Explicit Teaching from a Distance
As we embark on distance learning in our digital/virtual classrooms, it is now more important than ever to be sure our teaching is clear and concise. Distance learning needs to be more than a place where we post assignments, activities, and questions to respond to. We have the responsibility to teach while we are socially distanced, and what we decide to teach needs to be prioritized and explicit. Without students having their teachers and peers for support, they need to receive short chunks of instruction with a clear learning target and opportunities to be shown how to do that strategy or skill of the teaching target.
When planning digital mini-lessons, make sure to: 1) Name your teaching target; 2) Teach how to do it; and 3) Keep it brief.
Prioritize and Name Your Teaching Target
With online learning, less is often more. As you set out to decide what you will be teaching students, prioritize the most essentials skills so that students can be most successful in their application. What skills will give the most bang for their buck in student growth? Identify these and rank them. As you prioritize and rank, also think about what teaching seems most relevant to students in this current time period. Making choices about teaching what is most important is not always easy, but it is necessary if we want to have the biggest impact on our students' growth and progress. Once the teaching priorities are decided, gather from your unit resources or create the teaching points to match. Naming what is being taught is essential for making teaching as concrete as possible. Following the TCRWP's framing, I often name the teaching with phrases like, "Today I want to teach you..." or "Today I want to remind you..."
Believe it or not, teaching is something that is easy to leave out of distance learning! The distance itself and the digital platforms we are using lend themselves to assigning learning tasks and activities, rather than teaching students how to utilize strategies or execute a skill. What NOT to do: Things like - 1) read this part of the text and respond with your thoughts; 2) write a journal entry about how you are feeling; 3) watch this video and then pick a side - are all examples of assignments. It's important that after we decide on the prioritized teaching targets and name them, we show how to do the strategy or skill for students! I often transition from the naming of the teaching point to the actual teaching with phrases like: "Let me show you how this might look" or "Let me show you an example of this work". Then, as I demonstrate and/or talk to examples, I refer back to the teaching point by saying things like, "Did you see how I (name teaching point)".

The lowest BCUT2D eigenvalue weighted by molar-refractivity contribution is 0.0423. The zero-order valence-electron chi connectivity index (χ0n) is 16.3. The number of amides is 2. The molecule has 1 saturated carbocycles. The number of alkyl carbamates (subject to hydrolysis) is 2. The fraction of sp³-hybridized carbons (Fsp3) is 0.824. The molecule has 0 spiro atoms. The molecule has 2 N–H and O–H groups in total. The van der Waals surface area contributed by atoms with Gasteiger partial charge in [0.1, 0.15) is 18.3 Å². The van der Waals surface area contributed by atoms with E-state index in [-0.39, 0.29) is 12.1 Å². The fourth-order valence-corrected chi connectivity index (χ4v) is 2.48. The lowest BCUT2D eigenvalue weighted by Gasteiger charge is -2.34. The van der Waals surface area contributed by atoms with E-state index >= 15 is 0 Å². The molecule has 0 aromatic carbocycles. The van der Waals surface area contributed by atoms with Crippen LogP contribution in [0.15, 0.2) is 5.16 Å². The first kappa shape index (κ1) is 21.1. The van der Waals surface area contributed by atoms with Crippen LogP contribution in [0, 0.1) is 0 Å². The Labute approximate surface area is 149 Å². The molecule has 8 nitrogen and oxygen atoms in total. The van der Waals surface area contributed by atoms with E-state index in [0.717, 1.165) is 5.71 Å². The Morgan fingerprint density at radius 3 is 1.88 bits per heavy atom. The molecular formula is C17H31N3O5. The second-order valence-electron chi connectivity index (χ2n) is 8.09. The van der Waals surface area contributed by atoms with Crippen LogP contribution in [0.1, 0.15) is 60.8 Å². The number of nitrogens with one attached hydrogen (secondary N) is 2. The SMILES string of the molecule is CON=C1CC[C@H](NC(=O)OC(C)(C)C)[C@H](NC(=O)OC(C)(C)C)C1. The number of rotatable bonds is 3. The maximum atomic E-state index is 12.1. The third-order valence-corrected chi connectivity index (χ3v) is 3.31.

Keep It Brief
Interacting in the digital classroom has a much different feel than interacting in the face-to-face classroom. Whether you are teaching synchronously or asynchronously, you want to be sure that you are structuring your teaching to include short chunks of instruction, followed by interaction and practice, to keep students focused and engaged. Mini-lessons should be around 4-8 minutes and should link students off to attempt the strategy/skills you've taught. The mini-lesson will include your connection, the naming of the teaching point, and your demonstration/example. Referring back to the teaching point prior to linking off gives students one more chance to hear the teaching before going off to try it. In asynchronous sessions, you may ask students to pause the video and come back after they've practiced. Or alternatively, you may end the video and refer students to a place they can try this work and share (Google Classroom, SeeSaw, FlipGrid). In synchronous sessions, you may choose to stay connected for a certain period of time after the mini-lesson while students work independently, side-by-side, as they would in the classroom. This helps with accountability and ensures supports as students need them. Brevity and chunks of instruction, followed by chunks of practice, are essential to keeping students engaged in their learning from a distance. Here is an example video mini-lesson I created for 4th graders I work with. The session is an adaptation from TCRWP's Poetry Unit for 2nd grade. As you view, listen for the explicit teaching in 1) the naming of the teaching, 2) the demonstration, and 3) the overall brevity.
View the mini-lesson here.
Thanks to the tips and tools Kristen Ziemke and Katie Muhtaris are putting out there for teachers! Check out their site for more distance learning support and ideas.
Thank you to Teachers College Reading and Writing Project (TCRWP) and their Units of Study for Teaching Reading.
Thanks, also, to Maggie Beattie Roberts for the brainstorming and conversation around distance learning! Learn more from Maggie at Kate and Maggie.